Harvey Weinstein has back surgery

Harvey Weinstein has back surgery

A lawyer for one of the women who brought lawsuits accusing Harvey Weinstein of sexual misconduct says a proposed settlement for most of the Hollywood producer's alleged victims was unfair and created to pressure her into accepting it.

Weinstein was first exposed by The New York Times and subsequently by Newyorker in 2017, leading to the #MeToo movement where women came forward to narrate their stories of sexual abuse.

Per the Times, the settlement "would not require the Hollywood producer to admit wrongdoing or pay anything to his accusers himself, according to lawyers involved in the negotiations". At least two of the 30 victims told the Times that they plan on challenging these terms in court.

Weinstein's lawyer, Donna Rotunno, revealed last week her client needed surgery after being involved in a auto accident in August.

"None of us has any interest in strong-arming any survivor into the settlement", said Elizabeth Fegan, a lawyer representing nine Weinstein accusers and a proposed class of accusers, said in an email.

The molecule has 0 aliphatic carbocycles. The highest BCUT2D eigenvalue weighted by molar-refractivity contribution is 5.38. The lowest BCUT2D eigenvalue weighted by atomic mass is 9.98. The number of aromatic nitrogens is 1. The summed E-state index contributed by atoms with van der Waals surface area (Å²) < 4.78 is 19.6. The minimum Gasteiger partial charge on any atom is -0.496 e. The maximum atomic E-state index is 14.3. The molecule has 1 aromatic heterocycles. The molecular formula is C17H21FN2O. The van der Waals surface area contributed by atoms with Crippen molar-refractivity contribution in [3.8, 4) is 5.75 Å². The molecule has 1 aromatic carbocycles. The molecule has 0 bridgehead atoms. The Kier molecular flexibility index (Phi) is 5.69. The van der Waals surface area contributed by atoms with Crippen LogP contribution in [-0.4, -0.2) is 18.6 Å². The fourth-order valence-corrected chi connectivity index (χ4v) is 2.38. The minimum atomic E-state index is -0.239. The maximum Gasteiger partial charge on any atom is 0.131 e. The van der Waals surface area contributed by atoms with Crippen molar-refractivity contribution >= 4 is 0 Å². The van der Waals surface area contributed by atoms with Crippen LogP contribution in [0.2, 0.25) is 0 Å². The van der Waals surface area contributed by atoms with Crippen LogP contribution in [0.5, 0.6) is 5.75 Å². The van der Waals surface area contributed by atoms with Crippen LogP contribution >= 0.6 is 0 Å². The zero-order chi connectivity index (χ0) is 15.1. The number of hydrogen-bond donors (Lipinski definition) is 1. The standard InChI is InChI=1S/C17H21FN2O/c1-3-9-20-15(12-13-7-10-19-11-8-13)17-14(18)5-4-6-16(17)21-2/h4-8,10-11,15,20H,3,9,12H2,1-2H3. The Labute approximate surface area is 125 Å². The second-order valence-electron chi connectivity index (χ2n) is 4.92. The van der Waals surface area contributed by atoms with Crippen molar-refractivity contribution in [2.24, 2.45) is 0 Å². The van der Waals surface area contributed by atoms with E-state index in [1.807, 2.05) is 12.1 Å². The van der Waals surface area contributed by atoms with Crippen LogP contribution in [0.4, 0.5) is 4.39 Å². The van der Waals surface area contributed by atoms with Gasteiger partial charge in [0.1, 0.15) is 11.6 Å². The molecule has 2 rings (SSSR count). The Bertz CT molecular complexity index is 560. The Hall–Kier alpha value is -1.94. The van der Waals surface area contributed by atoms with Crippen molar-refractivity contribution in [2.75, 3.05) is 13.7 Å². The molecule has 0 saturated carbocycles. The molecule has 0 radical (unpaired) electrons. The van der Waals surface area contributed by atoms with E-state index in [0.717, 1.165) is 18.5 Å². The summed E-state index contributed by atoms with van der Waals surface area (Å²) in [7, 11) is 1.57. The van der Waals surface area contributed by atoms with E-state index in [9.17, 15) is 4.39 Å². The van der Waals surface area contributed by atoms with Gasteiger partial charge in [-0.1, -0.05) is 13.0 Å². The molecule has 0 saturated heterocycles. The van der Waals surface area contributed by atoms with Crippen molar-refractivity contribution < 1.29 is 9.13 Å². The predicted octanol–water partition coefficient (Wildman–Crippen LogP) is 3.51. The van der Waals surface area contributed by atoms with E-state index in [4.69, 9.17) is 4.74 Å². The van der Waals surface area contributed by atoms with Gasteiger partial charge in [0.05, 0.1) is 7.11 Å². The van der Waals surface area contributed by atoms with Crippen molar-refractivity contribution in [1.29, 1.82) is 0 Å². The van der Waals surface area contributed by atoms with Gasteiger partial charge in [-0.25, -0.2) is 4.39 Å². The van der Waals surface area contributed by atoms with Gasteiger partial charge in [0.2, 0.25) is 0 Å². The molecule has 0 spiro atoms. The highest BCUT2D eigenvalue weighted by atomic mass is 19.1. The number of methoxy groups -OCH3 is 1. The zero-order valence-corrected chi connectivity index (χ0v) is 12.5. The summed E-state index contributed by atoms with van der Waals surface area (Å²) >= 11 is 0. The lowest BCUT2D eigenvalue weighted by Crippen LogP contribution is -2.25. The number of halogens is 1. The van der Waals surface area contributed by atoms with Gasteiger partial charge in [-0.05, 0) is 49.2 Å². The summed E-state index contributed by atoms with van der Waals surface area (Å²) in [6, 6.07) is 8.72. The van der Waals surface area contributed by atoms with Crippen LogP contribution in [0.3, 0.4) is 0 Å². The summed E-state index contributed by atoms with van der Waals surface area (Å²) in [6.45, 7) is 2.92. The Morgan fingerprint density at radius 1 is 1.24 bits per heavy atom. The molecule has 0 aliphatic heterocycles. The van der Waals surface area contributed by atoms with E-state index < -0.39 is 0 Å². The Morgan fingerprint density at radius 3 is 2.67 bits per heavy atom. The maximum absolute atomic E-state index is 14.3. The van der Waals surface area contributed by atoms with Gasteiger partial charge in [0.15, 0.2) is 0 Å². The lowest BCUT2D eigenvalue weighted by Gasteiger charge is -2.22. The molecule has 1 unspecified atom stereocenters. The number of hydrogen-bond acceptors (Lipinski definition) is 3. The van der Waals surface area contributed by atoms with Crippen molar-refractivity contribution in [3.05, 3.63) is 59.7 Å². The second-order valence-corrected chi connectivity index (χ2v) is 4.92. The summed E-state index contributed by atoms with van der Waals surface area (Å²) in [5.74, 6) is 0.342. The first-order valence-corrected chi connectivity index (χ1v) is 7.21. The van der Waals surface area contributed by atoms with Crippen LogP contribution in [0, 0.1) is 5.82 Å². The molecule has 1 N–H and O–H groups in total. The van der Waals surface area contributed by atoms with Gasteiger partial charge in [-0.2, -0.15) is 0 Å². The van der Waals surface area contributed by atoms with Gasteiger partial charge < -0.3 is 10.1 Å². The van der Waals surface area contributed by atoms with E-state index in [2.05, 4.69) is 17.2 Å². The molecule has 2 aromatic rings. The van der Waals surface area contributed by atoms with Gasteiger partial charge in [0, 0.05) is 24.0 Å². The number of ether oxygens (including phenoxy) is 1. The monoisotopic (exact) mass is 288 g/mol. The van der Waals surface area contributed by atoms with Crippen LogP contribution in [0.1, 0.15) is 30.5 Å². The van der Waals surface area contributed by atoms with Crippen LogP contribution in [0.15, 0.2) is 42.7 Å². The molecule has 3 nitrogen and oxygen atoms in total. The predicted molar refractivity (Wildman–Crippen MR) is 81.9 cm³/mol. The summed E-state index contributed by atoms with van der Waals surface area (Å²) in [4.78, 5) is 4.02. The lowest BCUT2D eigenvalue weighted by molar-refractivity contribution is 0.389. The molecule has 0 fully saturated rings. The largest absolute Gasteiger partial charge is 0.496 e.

The litigation is separate from criminal charges that Weinstein faces in NY, where prosecutors have accused him of sexually assaulting two women, one in 2006 and another in 2013.

Weinstein is scheduled to go on trial in Manhattan on January 6 next year on criminal charges of sexually assaulting two women, and has pleaded not guilty.

She said she was "about to riot", after hearing the news.

"There isn't enough money we'd like to see made available to the victims". The money would be paid from insurance companies that represented the Weinstein Company. The latter has said he flagged company executives about Weinstein's alleged behaviour. "This settlement is more than a maths problem", she wrote.

"The most troubling aspect of this settlement is a punitive provision created to force victims to settle", Giuffra said in a statement that included the names of several other lawyers from his firm.

Anti-sexual harassment campaign group Time's Up tweeted: "If this is the best the survivors could get, the system is broken". He is also required to wear an electronic ankle monitor.

Assistant District Attorney Joan Illuzzi-Orbon told the court Weinstein had dozens of monitoring violations, arising from moments when a device was either out of cell service range or left at home. Another $18.5 million would be put aside for women who are part of a class-action case, the NY attorney general's suit, and any future claimants, and would be doled out to said potential recipients based on the severity of Weinstein's alleged harm to them.

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